I grew up wandering the woods of northeast Georgia, frequently fishing for Southern Appalachian brook trout in tiny mountain streams, and gradually developed an interest and love for nature. My training in communication studies at the University of Georgia and in communication and cultural studies at Indiana University, where much of my research focused on environmental justice rhetoric, enabled me to complicate and enrich my understanding of the interconnectedness of nature and culture.
In the University of Utah’s department of communication, I will be working with Dr. Danielle Endres, developing an interdisciplinary research program that addresses the connections between what I call ‘the chemical and the cultural’, a project that confronts questions about what it means to be a political subject in a world where chemicals are ubiquitous. What does it mean to ‘involuntarily ingest’ chemicals? Or ‘willfully expose’ oneself to chemicals? How do the chemical and the cultural converge? And what does it mean to enact a politics against or in favor of particular chemicals? Such questions anchor the Chemical Cultures project and provide fodder not only for conversations but also for thoughtful contemplation during my routine hikes and fishing trips in the Salt Lake Valley.
Originally from China, I received my B.S. from the University of Oregon, where I majored in Sociology and International Studies, and minored in Environmental Studies and Political Science. I love cue sports and was an active player in the local pool league in Oregon.
The environment has been and will be the theme of my interdisciplinary academic training. I am particularly interested in the political economy of global climate change: how does climate change relate to the current economic system? What are the structural barriers created by the system that prevent human society from addressing climate change? And how can we overcome these barriers? My graduate advisor is Dr. Brett Clark.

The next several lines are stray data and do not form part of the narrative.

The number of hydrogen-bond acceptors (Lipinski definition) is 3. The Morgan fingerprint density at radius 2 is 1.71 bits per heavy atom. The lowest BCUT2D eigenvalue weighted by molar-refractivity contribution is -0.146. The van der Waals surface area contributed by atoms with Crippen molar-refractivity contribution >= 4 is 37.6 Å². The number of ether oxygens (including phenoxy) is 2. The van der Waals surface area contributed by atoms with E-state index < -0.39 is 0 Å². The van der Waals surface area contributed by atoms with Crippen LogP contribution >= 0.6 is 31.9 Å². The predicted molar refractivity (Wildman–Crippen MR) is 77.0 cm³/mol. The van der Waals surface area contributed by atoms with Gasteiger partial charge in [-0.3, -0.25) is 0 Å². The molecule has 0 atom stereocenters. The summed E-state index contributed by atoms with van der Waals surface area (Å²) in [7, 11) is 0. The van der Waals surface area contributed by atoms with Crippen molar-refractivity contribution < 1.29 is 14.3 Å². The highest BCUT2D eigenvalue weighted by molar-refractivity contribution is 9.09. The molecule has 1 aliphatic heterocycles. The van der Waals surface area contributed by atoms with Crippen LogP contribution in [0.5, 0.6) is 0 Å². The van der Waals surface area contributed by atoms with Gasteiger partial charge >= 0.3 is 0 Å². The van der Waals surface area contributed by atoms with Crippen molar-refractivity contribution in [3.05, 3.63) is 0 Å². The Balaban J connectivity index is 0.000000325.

I received my B.S. from Michigan Technological University in Environmental Chemistry, and went on to spend a year at Los Alamos National Lab in a post-baccalaureate program. Most recently I received my M.S. from Dartmouth College in Earth Sciences. Along the way I’ve made time for outdoor play, enjoying activities like running, climbing, Nordic skiing, and camping as outlets for inspiration and recharge.
Using stable isotopes of hydrogen and oxygen in water and air mass back trajectories as tools, I investigate current and future climate via incipient changes to the hydrologic cycle. My Master’s research investigated this topic in Barrow, Alaska. During my PhD with advisor Gabe Bowen, I hope to include greater expanses of the Arctic as well as shift focus to regions prone to drought.
I grew up in New York City. I attended Skidmore College where I studied mathematics and environmental studies. After graduating, I participated in The Post – Baccalaureate Program for Women in Mathematics at Smith College.
My current research interests lie in mathematical biology. In particular, I’m interested in studying infectious diseases and how mathematical concepts can be used by incorporating environmental and biological components to study disease dynamics. My graduate advisor is Dr. Fred Adler.
Department of City & Metropolitan Planning